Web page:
Salaries For All, Even For Gig Workers
“If we don’t solve the problems, there’s just a nightmare coming.”
This is how Trezeo’s CEO and Co-founder Garrett Cassidy views the work that he and his company are doing. Created in 2016 with the aim to provide support to self-employed people via income smoothing, Trezeo offers workers whose income streams may be irregular the opportunity to have structured and regular paydays similar to those who earn a salary. And with the number of self-employed in the UK currently at approximately five million, as well as projections showing that the majority of US workers will be freelancers by 2027, the company sees its efforts as essential to solving future problems. “There’s a lot of noise around the gig economy,” Cassidy asserted. “But the world is moving that way and we’re very much like ‘that’s fine, you can push back all you want, it’s going that way and we need to create the services that will work for these people.’”
The way it works is that Trezeo serves as an alternative lender, offering regularly paid funds to the customer’s account in exchange for their income that comes in at a later date. A major difference between it and other alternative lenders though is that Trezeo does not charge interest on these advances, instead collecting its revenue from a weekly membership fee of £3.
“We want to allow them to build their own financial resilience and also start looking a bit more useful for traditional financial institutions to engage with,” Cassidy explained. “Our ultimate vision is if you choose to be freelance or self-employed why should you cut yourself off from financial security, why should you trade flexibility for security, and, therefore, that’s the whole ethos of the income smoothing.”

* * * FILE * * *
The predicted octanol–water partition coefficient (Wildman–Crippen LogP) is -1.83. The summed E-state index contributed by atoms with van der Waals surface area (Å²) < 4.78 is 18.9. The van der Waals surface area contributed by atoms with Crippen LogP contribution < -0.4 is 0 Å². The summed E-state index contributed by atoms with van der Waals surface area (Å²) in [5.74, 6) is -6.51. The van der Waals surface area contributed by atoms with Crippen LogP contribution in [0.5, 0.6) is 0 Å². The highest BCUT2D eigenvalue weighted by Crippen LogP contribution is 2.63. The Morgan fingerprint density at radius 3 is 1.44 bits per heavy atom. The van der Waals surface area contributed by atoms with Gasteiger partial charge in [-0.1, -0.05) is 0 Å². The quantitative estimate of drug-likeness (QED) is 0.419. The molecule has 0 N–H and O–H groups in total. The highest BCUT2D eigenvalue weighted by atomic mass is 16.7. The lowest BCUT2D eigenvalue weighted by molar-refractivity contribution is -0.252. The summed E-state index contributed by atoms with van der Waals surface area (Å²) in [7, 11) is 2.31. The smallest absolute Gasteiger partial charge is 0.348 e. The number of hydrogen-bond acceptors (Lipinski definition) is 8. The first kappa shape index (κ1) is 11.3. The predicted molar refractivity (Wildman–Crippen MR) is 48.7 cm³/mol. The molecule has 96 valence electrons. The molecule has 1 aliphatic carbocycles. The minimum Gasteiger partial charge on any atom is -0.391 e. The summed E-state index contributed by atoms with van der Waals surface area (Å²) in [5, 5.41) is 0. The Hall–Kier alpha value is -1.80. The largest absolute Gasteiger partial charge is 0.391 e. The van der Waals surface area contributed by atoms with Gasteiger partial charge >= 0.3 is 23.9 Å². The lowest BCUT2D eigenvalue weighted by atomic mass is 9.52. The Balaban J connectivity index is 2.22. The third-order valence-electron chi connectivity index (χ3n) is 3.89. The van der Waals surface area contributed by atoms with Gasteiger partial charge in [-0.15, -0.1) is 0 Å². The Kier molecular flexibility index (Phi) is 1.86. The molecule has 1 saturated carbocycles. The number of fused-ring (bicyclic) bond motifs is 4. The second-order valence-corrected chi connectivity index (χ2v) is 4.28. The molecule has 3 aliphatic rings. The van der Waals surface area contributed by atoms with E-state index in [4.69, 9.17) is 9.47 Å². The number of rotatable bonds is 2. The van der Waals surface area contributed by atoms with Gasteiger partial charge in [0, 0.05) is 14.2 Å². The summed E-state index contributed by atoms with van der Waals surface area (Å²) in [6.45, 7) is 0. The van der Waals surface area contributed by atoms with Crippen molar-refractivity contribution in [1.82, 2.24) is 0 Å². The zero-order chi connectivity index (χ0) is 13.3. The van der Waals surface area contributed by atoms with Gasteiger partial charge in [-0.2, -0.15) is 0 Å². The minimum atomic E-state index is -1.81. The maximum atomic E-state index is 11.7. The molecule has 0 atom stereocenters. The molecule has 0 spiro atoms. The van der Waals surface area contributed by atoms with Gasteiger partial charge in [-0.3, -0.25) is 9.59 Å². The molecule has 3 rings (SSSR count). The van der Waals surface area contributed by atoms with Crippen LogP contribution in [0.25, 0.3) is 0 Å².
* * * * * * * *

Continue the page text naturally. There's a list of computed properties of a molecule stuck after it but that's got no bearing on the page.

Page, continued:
Beyond this service Trezeo has plans to include additional features, such as an income verification system that would help workers be approved for large loans, like mortgages, from banks; as well as an opt-in pension, where instead of being committed to paying a fixed amount each pay cheque, customers could pay 5% of their total income for that period. Trezeo has already gotten the ball rolling with such expansions with the release of its personal accident and disabilities insurance, which covers customers for £300 per week for six months in the case that they are unable to work.
While it may sound as if self-employed and freelance workers are signing up for Trezeo to be their surrogate employer, Cassidy is quick to emphasize that this is instead a new system built to reflect the opportunities presented by technology, distant but reminiscent of the employment structures that came before.
“We’re trying to recreate [the structure] in a way so that a self-employed person controls it and over time can decide what they want … We’re not trying to make them employees, we’re very careful about that, but we’re trying to make it an employee-like experience for them so that they can very easily manage their finances and see them like an employee traditionally would … Platforms are making it easier for people to take the choice of flexibility.”
Speaking to Cassidy in Trezeo’s Irish office in the National Digital Research Centre, an early stage investor in tech companies, we’re snuggly located close by St. James’s Gate Brewery, where the cobbled streets are filled with the nutty and barley-laden smell of Guinness being brewed.
From here is where the development team operates, whereas the risk, sales, and marketing teams work from their London office, with the UK being their only market at this time. However Cassidy assured me that the company is looking interestedly abroad to Western Europe and America with plans to expand.
“This is a very big niche globally,” Cassidy remarked. “And as we’ve gone along, we’ve realized how much of an impact we can have.”Last modified: October 16, 2019